For example, Nadine Sutherland spoke of Buju’s support for her when she was going through a very trying period and came close to abandoning her music career. Numerous performers and MCs humorously implied that undercover law enforcement was in the crowd and issued the usual condemnation of “informers,” with particular relevance in Buju’s case which involved undercover agents. And all the performers in some way conveyed their version of an intercession to the Divine on Buju’s behalf for him to overcome his tribulations.

Buju took the stage around 10 P.M., entering in darkness with just his distinctive voice to announce his presence. His opening songs were prayerful and devout, probably from his latest album, Before the Dawn, after which the concert was titled. He then moved into some of the songs from his ‘Til Shiloh album, an album ironically evocative of his current predicament, featuring songs such as “Not an Easy Road,” and “Untold Stories” that lament the struggle and persecution of Jamaica’s black underclass. The crowd often sang along with him, heads nodding in commiseration, fists in the air in solidarity.

As the concert went on he became more playful, launching into his dancehall hits like “Champion” and “Love Sponge,” driving the audience wild when he finally responded to its demands for “Driver A.”  Throughout his performance, Buju’s emotions were deep and palpable, his energy at its height from start to finish. The stress of the last year, and perhaps rumored drug use, seemed to show a little on his face, but he remains ruggedly handsome, his stage presence distinct and his movements vigorous.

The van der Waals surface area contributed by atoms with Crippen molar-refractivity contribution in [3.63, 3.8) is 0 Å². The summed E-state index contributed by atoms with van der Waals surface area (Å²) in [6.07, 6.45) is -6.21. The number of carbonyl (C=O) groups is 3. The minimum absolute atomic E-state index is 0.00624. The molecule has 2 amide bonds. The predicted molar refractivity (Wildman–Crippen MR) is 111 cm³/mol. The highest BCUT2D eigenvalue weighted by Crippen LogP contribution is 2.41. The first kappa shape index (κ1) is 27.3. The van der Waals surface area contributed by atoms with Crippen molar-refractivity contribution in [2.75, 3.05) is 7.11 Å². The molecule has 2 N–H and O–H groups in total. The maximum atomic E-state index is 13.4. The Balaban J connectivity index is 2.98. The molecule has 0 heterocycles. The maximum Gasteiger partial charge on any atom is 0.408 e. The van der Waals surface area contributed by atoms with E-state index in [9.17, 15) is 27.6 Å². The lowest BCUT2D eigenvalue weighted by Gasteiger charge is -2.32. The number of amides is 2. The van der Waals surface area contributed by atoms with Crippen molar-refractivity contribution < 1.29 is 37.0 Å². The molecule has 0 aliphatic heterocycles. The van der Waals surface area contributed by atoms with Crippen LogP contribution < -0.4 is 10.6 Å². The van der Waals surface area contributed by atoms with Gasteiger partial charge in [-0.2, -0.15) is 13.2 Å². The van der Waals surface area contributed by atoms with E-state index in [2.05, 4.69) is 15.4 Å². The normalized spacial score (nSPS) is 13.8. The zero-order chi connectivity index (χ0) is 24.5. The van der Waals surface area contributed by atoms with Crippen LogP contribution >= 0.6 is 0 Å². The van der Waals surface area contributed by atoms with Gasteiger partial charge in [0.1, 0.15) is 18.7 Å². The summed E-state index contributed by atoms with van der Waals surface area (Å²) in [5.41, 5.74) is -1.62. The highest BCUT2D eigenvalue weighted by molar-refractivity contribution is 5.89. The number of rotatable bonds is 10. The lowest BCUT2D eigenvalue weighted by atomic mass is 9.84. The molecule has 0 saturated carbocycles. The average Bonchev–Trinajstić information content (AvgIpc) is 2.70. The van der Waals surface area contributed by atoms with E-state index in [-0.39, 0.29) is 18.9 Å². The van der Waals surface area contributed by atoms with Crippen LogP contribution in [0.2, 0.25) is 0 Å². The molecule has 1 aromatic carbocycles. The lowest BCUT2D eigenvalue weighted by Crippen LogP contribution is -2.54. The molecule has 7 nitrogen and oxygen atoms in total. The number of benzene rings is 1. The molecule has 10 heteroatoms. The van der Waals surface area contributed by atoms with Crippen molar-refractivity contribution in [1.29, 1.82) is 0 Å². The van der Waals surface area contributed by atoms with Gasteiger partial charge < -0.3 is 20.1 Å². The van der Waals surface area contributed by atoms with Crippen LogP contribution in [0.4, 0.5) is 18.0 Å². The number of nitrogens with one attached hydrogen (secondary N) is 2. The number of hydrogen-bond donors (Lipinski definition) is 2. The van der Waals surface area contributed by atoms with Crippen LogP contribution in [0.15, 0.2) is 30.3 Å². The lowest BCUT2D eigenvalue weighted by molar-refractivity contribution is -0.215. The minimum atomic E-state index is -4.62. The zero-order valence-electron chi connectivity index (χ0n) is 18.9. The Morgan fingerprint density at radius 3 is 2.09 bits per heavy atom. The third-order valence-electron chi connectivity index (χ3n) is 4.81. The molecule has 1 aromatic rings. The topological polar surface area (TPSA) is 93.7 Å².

At various junctures in the show Buju quite directly referenced his incarceration, acknowledging the tumult of the past 15 months, questioning why he has faced these tribulations, and claiming his faith in Jah. But nowhere were both Buju and the audience’s emotions heightened and the imagery of his anointing apparent than during his performance of Bob Marley’s “Duppy Conqueror” with his friend Stephen Marley and his closing song.

Stephen Marley’s friendship with Buju and his dedication to him was widespread news last year when Buju was finally granted bail and Marley put up his home as security for his friend. Marley’s presence on the stage embodied that love for Buju, shared by the crowd, and evoked the presence and blessings of Marley’s legendary father, the most revered of all reggae performers, Bob Marley. Furthermore, the lyrics to the song called to mind Buju’s release and temporary victory and implied that God had intervened in his tribulations and that black people had the supernatural capacity to overcome oppression as “duppy conquerors.”

As Buju and Marley sang “Yes me friend, me friend, me deh pon street again / the bars could not hold me, the walls could not control me” and embraced each other, the crowd roared and its spirit rose in celebration of Buju’s current, although short-term, triumph.  “Yes, I’ve been accused, wrongly accused now / but through the powers of the most high, they got to turn me loose,” the crowd chanted along with them. Emotions came to a climax during the chorus, when Buju sang, “I’m a duppy conqueror,” the classic case of good triumphing over evil.